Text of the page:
WASHINGTON – LAWFUEL – US Legal Newswire – Assistant Attorney General Regina B. Schofield recently announced a $200,000 grant award to the City of Aurora for continuing support of the Aurora, Colorado Weed and Seed site designed to fight crime and restore community infrastructure.
The funding is administered by the Community Capacity Development Office (CCDO), a component of the U.S. Department of Justice’s Office of Justice Programs (OJP).
“This funding helps rebuild and restructure communities that have suffered because of
criminal activity and social decay,” Schofield said. “These strategies encourage residents to work with law enforcement agencies to deter crime, identify resources, and restore community cohesiveness.”
Weed and Seed is a strategy designed to prevent, control, and reduce violent crime, drug abuse, and gang activity in targeted high-crime neighborhoods and bring in services that promote crime prevention and neighborhood revitalization.
The partnerships formed in Weed and Seed strategies include organizing and forming alliances with local businesses, faith based organizations and other local or state organizations to identify and resolve specific criminal activity and replace it with other activities that include restoring buildings, providing youth activities, and establishing new economic opportunities.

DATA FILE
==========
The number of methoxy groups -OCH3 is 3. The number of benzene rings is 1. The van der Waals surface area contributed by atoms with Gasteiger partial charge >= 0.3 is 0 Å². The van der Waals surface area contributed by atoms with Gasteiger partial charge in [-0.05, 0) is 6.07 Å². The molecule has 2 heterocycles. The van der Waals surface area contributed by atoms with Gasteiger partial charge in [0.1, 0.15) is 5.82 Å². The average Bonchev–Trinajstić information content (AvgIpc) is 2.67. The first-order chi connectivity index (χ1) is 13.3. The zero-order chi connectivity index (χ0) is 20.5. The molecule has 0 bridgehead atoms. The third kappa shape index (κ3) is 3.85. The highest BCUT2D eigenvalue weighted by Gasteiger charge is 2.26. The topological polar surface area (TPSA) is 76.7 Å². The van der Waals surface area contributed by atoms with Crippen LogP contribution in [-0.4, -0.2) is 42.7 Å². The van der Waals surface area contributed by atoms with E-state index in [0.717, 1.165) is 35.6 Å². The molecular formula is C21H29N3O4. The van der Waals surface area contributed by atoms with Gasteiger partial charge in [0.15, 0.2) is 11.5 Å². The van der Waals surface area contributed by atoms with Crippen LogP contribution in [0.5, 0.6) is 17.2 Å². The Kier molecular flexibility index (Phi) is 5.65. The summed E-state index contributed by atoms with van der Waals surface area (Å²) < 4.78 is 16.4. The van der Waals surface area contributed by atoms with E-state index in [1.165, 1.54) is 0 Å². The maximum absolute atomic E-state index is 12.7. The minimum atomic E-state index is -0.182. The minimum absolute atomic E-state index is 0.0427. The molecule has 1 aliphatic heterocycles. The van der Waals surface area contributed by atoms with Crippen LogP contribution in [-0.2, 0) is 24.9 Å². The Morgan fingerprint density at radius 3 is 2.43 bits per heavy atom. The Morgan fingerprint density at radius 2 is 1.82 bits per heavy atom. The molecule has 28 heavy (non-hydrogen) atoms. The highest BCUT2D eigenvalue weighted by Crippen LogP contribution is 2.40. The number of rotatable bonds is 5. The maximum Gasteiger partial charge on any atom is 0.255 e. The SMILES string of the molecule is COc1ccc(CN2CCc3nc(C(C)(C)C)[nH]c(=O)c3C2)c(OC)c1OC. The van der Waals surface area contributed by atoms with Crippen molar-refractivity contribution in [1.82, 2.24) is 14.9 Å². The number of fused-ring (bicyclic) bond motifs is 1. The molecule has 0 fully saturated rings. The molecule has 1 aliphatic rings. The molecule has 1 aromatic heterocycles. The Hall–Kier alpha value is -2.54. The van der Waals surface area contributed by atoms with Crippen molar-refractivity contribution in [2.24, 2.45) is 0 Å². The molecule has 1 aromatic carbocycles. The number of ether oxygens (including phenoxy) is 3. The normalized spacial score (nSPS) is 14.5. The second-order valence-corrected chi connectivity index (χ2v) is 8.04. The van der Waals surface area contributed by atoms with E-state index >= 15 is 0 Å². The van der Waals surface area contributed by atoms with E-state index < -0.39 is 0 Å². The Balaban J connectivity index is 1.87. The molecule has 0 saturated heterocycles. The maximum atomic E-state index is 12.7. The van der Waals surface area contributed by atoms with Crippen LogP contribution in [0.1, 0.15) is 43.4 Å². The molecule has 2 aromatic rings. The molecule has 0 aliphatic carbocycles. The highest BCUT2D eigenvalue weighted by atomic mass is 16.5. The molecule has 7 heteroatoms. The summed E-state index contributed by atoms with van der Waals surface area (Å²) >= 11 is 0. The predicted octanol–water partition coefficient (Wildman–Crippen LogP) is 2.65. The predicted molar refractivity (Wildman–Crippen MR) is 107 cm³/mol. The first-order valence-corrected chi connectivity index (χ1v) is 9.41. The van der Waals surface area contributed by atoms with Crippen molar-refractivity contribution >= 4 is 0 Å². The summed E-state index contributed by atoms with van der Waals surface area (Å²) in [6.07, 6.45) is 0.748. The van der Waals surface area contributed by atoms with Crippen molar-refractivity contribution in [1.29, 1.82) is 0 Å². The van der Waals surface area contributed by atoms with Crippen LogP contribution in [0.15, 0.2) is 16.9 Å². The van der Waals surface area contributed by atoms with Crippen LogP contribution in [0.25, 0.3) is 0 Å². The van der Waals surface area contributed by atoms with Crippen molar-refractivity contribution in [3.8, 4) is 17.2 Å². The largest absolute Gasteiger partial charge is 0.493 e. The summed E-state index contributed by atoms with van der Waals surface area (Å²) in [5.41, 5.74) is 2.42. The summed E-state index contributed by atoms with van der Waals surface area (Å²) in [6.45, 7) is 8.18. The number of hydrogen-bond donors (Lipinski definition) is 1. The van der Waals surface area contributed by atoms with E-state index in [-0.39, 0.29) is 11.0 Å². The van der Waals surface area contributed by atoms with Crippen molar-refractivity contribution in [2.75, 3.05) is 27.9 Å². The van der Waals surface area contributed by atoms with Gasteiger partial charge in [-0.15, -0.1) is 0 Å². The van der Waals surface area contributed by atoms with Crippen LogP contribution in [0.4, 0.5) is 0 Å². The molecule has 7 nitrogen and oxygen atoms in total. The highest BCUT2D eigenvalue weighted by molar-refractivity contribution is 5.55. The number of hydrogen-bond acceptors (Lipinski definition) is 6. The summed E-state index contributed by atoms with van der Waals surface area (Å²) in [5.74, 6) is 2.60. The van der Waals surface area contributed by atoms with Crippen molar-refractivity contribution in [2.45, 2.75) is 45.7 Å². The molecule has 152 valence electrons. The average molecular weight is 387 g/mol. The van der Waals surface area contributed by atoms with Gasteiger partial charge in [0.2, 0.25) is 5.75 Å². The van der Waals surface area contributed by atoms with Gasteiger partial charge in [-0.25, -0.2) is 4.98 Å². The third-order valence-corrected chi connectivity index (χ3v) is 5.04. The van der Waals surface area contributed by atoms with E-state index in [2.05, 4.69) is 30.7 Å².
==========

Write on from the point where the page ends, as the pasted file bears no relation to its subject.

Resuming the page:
The plans and strategies for these sites include coordinating with federal, state, county and local prosecutors to reduce drug-related crimes, gang violence, and property crimes; fostering joint responsibility and action between police and community residents; and improving the network between city agencies and community groups.
CCDO supports local sites through its four-pronged Weed and Seed strategy, which include: law enforcement; community policing; prevention, intervention and treatment for residents; and neighborhood restoration. There are currently more than 250 Weed and Seed communities throughout the country.
The Office of Justice Programs (OJP), headed by an Assistant Attorney General, provides federal leadership in developing the nation’s capacity to prevent and control crime, administer justice, and assist victims. OJP has five component bureaus: the Bureau of Justice Assistance; the Bureau of Justice Statistics; the National Institute of Justice; the Office of Juvenile Justice and Delinquency Prevention; and the Office for Victims of Crime. Additionally, OJP has two program offices: the Community Capacity Development Office, which incorporates the Weed and Seed strategy and OJP’s American Indian and Alaska Native Affairs Desk, and the Sex Offender Sentencing, Monitoring, Apprehending, Registering and Tracking (SMART) Office.
More information can be found at http://www.ojp.usdoj.gov.